Remembering Lee’s message
Thirty years back, only dust was piling up on Samsung Electronics’ products displayed on the shelves of department stores across the world. The late comer to the electronics industry has since become a household name in home appliances, semiconductors and other hi-tech fields. The dramatic transformation of Samsung owes a great deal to the late Chairman Lee Kun-hee, who passed away Sunday at age 78.
An icon of challenge and innovation, Lee changed Samsung in a revolutionary way, as epitomized by his famous declaration in Frankfurt, Germany, in 1993. “Change everything except your wife and children,” he declared. To achieve the amazing shift, he stressed “creative management” based on quality human resources. After grasping the importance of soft power, Lee accentuated the significance of software and design to Samsung employees, as evidenced by former and current Samsung executives’ recollection that the chairman was always at the center of innovation and change.
Lee overcame external changes and pressures through that spirit. Amid a colossal crisis from the Covid-19 pandemic, Korea Inc.’s woes are ever deepening in the face of China’s rapid rise in semiconductors and a lack of competitiveness with Japan’s material, parts and equipment sectors. The situation has dealt a critical blow to the export-driven Korean economy particularly after a second wave of Covid-19 cases in the United States and Europe.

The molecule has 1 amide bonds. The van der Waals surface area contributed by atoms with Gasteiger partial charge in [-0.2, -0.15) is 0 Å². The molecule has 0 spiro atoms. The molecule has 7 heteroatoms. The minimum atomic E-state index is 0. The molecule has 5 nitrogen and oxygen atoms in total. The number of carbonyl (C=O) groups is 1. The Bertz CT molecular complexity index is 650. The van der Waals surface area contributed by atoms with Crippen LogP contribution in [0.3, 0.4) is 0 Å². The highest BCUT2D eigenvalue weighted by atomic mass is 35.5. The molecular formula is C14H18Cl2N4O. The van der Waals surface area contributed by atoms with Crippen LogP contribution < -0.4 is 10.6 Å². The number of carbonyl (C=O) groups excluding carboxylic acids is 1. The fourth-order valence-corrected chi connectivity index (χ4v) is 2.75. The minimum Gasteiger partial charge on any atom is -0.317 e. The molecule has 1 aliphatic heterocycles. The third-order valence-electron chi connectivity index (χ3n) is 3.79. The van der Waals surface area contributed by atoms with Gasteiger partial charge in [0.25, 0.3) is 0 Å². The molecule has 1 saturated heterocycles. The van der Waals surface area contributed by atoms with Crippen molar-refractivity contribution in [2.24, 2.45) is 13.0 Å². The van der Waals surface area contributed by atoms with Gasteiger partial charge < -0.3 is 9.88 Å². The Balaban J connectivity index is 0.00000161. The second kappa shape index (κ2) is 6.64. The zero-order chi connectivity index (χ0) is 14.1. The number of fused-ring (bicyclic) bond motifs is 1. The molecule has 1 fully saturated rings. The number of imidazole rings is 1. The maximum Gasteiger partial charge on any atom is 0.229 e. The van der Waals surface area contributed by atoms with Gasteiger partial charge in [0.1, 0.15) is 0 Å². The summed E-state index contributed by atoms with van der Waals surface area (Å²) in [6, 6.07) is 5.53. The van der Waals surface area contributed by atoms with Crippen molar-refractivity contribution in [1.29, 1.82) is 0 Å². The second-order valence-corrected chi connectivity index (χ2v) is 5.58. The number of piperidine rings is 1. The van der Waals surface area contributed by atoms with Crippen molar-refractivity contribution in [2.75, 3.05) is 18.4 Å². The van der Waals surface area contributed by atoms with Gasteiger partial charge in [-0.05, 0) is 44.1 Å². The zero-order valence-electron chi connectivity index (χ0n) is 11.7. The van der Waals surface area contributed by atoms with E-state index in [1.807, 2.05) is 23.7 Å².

Domestically, Korean companies have a hard time coping with the government’s stifling regulations on business activities through the revision of the Commercial Act, Fair Trade Act and Labor Act. But the government is still reluctant to grant more labor flexibility in defiance of global standards.
But Lee did not passively wait for the government to lift regulations on the corporate sector. When the Lee Myung-bak administration threatened to consider allowing government-controlled funds to aggressively exercise their voting rights as major shareholders in large companies, Lee Kun-hee welcomed it — a demonstration of entrepreneurship in contrast with other corporate leaders.
Samsung also faces a new type of crisis from China’s remarkable ascension in the semiconductor market. Amid uncertainties over Samsung’s next target for investment and growing public expectations for the role of the giant, the tech leviathan needs answers to the challenge. In Lee’s address to mark the 20th anniversary in 2013 of his New Management for Samsung, he proposed to tackle any challenges with innovation and creative management — an indispensable piece of advice that all Korean entrepreneurs must learn from the late chairman. Rest in peace.